1996 predictions about DVD (a funny flashback)

Discussion in 'DVD Video' started by elrous0, Nov 18, 2005.

  1. elrous0

    elrous0 Guest


    It's funny to think this was all-too-typical of laserdisc fans'
    predictions for DVD at the time. I still remember arguing in 1997 with
    alt.video.laserdisc denizens who would claim "DVD's are too fragile to
    rent" and "No way they'll stay this cheap" (this was when DVD's
    *AVERAGED* $25 a disc and $15 discs were unheard of).

    Of course, I've been wrong myself sometimes. I never expected HDTV's to
    catch on as fast as they have. And even I was surprised how quickly and
    thoroughly DVD's caught on with the general public.

    elrous0, Nov 18, 2005
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  2. The key point that was missed in that discussion, I think, is that LD was
    never more than a niche format that attracted technology geeks (like me).
    DVD's small size and low price managed to break through to the VHS market,
    which is where the majority of people were. All the tech issues, some of
    which were (and are) valid concerns, didn't matter to people who
    thought recording 3 movies on one tape was a pretty cool thing to do.
    Size and price did matter.
    Kimba W. Lion, Nov 18, 2005
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  3. elrous0

    Goro Guest

    Of course many of those that proclaimed that they digital artifacts
    were awful and prefered the look of LDs to them and who proclaim that
    audio on LD is better likely STILL collect and watch LDs. I know I
    unloaded a whole hell of a lot of them.

    To be fair, many early DVDs that I saw DIDN'T look that good. Even
    worse was seeing it in a poorly calibrated tv at (say) Best Buy.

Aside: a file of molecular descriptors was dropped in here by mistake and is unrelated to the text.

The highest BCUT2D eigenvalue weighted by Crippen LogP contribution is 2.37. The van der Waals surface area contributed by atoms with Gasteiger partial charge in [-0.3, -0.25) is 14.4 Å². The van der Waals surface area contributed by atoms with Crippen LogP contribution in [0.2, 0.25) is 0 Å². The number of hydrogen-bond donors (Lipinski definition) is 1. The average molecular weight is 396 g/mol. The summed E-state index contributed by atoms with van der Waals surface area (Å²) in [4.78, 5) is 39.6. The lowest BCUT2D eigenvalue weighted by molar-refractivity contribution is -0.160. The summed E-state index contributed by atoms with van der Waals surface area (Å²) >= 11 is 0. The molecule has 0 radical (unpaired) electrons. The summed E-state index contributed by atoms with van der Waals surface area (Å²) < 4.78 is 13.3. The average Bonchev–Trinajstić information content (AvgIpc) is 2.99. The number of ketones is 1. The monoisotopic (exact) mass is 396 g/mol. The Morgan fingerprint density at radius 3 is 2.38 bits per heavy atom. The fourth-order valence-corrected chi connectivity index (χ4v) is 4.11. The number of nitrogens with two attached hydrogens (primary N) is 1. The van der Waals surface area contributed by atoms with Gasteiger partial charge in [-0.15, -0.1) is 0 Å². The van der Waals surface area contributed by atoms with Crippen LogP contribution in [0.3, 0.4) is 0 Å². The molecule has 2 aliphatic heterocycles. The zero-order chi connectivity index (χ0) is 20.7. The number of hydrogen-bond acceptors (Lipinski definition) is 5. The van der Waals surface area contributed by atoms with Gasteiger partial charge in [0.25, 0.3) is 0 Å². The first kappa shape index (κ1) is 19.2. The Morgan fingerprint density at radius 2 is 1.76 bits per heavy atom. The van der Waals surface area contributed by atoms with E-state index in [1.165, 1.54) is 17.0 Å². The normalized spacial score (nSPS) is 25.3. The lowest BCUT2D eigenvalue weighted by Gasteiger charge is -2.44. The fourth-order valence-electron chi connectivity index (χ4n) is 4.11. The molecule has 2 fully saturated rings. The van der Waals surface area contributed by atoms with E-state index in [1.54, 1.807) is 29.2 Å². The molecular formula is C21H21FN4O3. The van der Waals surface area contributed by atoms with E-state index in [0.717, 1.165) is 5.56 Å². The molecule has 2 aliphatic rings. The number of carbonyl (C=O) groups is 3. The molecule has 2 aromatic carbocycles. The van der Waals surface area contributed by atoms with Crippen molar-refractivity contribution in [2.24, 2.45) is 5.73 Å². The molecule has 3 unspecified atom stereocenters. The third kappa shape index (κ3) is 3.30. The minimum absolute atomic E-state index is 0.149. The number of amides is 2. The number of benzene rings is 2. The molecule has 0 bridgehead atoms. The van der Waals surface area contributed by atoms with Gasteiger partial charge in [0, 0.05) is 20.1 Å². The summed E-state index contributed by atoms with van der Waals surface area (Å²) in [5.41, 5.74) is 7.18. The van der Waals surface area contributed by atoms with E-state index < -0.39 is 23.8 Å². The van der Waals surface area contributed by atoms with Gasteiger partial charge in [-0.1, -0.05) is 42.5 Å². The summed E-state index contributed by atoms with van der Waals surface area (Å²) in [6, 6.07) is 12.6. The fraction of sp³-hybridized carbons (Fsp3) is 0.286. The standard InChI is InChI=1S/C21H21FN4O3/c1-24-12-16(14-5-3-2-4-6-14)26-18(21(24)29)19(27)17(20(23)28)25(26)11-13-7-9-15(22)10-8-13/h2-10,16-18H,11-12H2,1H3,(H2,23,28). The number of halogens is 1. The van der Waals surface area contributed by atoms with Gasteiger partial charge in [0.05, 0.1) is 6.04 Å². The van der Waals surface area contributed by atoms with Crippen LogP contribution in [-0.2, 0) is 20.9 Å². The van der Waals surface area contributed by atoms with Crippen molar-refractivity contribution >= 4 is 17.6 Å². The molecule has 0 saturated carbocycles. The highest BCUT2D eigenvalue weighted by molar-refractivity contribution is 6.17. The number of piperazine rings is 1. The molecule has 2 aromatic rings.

Of course now with HDTVs, LDs are even more obsolete as (i don't think)
    there's no such thing as an anamorphic LD.

    Goro, Nov 18, 2005
  4. elrous0

    WinField Guest

    There is a wonderful synergy that has materialized with the DVD format.
    "Loverly and quite a surpreze", Count Olaf explained to me.

    It's definitely a "sweet-spot". A modern computer has plently of
    processing power and hard-drive space that, combined with broadband
    cable access & a DVD-burner, can unshackle a person from the
    entertainment slave-masters.

    For stand-alone players operated by the average Joe, it's a dependable,
    convenient and quality format that anyone can learn how to use. When I
    have my movie night over at my neighbor's house (who will never age
    mentally beyond being ~15 years old or so) I allow him to operate the
    DVD remote. He's gotten pretty good at it.

    From today's perspective, those LaserDisc fans do look kinda stoogy. :~)

    However, since I'm sorely tempted to buy a certain ED! Panasonic plasma
    television, I may be joining the laser fan-club near future. 8*P

    - Winfield
    WinField, Nov 18, 2005
  5. elrous0

    Jeff Rife Guest

    () wrote in alt.video.dvd:
    They *are* too fragile to rent...at least the way most people treat them.
    But, since they are now so cheap at wholesale, the loss due to pizza sauce
    and frisbee emulation isn't really a big deal.
    Jeff Rife, Nov 18, 2005
  6. Also, the key issue that has sunk many another new A/V format to a
    watery grave: Nobody had to buy new equipment.

    Only niche HT geeks went out and paid $600 for the big Sony players--
    The first non-LD people to discover the "big deal" about DVD's and
    spread the word were computer techies who could play the movies on their
    desktop disk-drives, and the gamerz who could play them on their
    PlayStations. (Remember those disk labels on kids/anime titles that
    said "PlayStation compatible"?)

    Hence the lesson that most companies forget when trotting out new
    MOST people are cheap, and don't spend money on things they don't know.

    Derek Janssen (and okay, who wants to quote the traditional "Third Rock"
    Derek Janssen, Nov 18, 2005
  7. Once you got to sub-$100 players at Wal-Mart, DVD's dominance was
    assured. No reason for Joe Sixpack not to replace his VCR.

    There are other factors that helped DVD along. Bigger, cheaper and
    better TV's helped alot. Just compare what you could buy 10 years ago
    to what's out there now. If Pioneer had been more agressive in their